Although the Joint Terrorism Task Force has issued a preliminary statement that Wednesday's shootings at Fort Hood
did not appear linked to terrorism, Rep. Michael McCaul says it is too early to rule anything out.
McCaul, a Texas Republican and chairman of the House Homeland Security Committee, told Fox News Channel's "The Kelly File" on Wednesday that the high body count made him wonder about reports that the shootings were "soldier-on-soldier" violence. At least four people, including the shooter, were killed and 14 were injured.
"But I would say it's very preliminary in this investigation, it's just started, and I would never rule out that possibility" of terrorism," McCaul said, "particularly given the track record and the unfortunate history not only at Fort Hood, but at other military bases."
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Fort Hood was the site of a 2009 shooting rampage that left 13 people dead. Army Maj. Nidal Malik Hasan
was sentenced to death in August 2013 for that attack. Hasan, an Army psychiatrist, is a U.S.-born Muslim, and said he killed to protect Islamic insurgents abroad from what he called U.S. aggression.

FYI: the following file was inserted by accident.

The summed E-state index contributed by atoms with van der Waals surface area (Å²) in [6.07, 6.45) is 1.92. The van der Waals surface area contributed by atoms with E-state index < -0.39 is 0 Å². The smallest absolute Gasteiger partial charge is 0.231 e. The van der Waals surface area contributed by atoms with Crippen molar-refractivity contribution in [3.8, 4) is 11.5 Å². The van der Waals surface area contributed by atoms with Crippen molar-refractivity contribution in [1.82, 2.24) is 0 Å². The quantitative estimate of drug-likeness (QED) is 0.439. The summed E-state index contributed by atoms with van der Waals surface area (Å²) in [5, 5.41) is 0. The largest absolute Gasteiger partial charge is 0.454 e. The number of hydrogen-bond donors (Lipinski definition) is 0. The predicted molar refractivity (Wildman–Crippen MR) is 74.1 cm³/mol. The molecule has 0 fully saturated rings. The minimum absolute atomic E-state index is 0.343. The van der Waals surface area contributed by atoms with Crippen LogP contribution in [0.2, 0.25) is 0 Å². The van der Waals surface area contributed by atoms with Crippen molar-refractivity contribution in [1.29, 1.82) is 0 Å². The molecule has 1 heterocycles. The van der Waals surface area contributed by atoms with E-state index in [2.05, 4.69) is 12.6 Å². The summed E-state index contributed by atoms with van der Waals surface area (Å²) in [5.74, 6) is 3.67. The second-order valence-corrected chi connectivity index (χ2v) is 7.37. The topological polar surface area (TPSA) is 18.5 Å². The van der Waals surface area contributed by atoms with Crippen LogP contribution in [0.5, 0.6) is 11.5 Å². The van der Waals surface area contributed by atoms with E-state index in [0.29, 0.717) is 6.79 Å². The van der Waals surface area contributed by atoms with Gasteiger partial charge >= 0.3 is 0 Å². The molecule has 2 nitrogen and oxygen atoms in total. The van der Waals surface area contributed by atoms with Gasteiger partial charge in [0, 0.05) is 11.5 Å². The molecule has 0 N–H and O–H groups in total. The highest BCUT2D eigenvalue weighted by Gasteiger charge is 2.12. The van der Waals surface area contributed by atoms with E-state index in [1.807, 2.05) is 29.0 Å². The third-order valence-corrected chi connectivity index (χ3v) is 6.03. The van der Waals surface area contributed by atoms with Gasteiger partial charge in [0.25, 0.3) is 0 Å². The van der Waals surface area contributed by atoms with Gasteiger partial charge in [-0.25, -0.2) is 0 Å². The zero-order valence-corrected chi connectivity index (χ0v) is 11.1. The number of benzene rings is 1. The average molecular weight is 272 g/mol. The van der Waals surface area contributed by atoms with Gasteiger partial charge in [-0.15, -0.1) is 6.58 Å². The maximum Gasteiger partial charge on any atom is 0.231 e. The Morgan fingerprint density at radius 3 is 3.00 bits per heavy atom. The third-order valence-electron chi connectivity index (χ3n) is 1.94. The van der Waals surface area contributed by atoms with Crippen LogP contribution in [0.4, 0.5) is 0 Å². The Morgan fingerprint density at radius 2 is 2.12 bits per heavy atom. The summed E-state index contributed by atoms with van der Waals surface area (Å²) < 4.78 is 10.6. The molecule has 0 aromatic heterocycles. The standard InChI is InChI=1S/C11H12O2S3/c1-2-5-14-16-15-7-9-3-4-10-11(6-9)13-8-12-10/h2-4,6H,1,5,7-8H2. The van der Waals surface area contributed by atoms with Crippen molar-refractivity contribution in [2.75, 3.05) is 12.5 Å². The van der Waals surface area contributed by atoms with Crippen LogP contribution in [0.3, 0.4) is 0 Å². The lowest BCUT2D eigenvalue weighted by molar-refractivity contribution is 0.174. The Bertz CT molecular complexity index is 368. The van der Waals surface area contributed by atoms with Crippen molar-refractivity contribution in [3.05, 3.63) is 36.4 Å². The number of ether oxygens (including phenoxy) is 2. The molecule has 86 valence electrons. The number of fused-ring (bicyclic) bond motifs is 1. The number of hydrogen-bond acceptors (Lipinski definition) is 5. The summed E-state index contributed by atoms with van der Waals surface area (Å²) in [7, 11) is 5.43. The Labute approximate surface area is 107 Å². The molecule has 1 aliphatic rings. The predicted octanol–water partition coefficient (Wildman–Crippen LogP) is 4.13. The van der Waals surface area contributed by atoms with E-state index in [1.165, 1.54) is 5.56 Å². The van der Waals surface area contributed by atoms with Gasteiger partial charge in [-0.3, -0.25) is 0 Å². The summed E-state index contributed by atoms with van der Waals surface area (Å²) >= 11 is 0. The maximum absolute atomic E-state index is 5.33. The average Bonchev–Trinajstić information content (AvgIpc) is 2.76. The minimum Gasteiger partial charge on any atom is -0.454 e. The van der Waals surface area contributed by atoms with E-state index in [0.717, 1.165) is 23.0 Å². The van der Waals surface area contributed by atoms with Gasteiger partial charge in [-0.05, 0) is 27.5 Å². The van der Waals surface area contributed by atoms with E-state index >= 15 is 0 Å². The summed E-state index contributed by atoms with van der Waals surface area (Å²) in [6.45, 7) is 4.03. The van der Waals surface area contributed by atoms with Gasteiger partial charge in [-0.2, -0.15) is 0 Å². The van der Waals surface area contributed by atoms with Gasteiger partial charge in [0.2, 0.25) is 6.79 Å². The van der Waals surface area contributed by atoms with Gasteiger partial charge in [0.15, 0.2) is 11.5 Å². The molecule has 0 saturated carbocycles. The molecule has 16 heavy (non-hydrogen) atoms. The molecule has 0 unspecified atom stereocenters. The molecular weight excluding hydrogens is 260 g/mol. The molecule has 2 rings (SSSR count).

Fox News reported
on Tuesday that a soldier had been arrested in a plot to attack Fort Hood. Fox reported Wednesday that the plot had been confirmed to be unrelated to Wednesday's shootings.
In September 2013, Aaron Alexis, a former sailor, killed 12 people at the U.S. Navy Yard in Washington, D.C. A bill introduced that same month by Rep. Steve Stockman, a Texas Republican, would have allowed soldiers and federal civilian employees to carry weapons on base to defend themselves.
Weapons have been banned on U.S. military bases, with exceptions such as military police, since 1992. McCaul said that policy should be revisited.
"I personally think if you're trained for combat you ought to be able to carry a weapon," McCaul said. "Al-Qaida and terrorists and jihadists are targeting our military bases. That is a fact."
Retired Army Lt. Col. Allen West told Fox News that personnel have to check out their own weapons even to use them at a firing range. Even then, the ammunition is kept at the firing range.
West suggested having a duty roster that could be rotated to allow some officers to have weapons on their persons.
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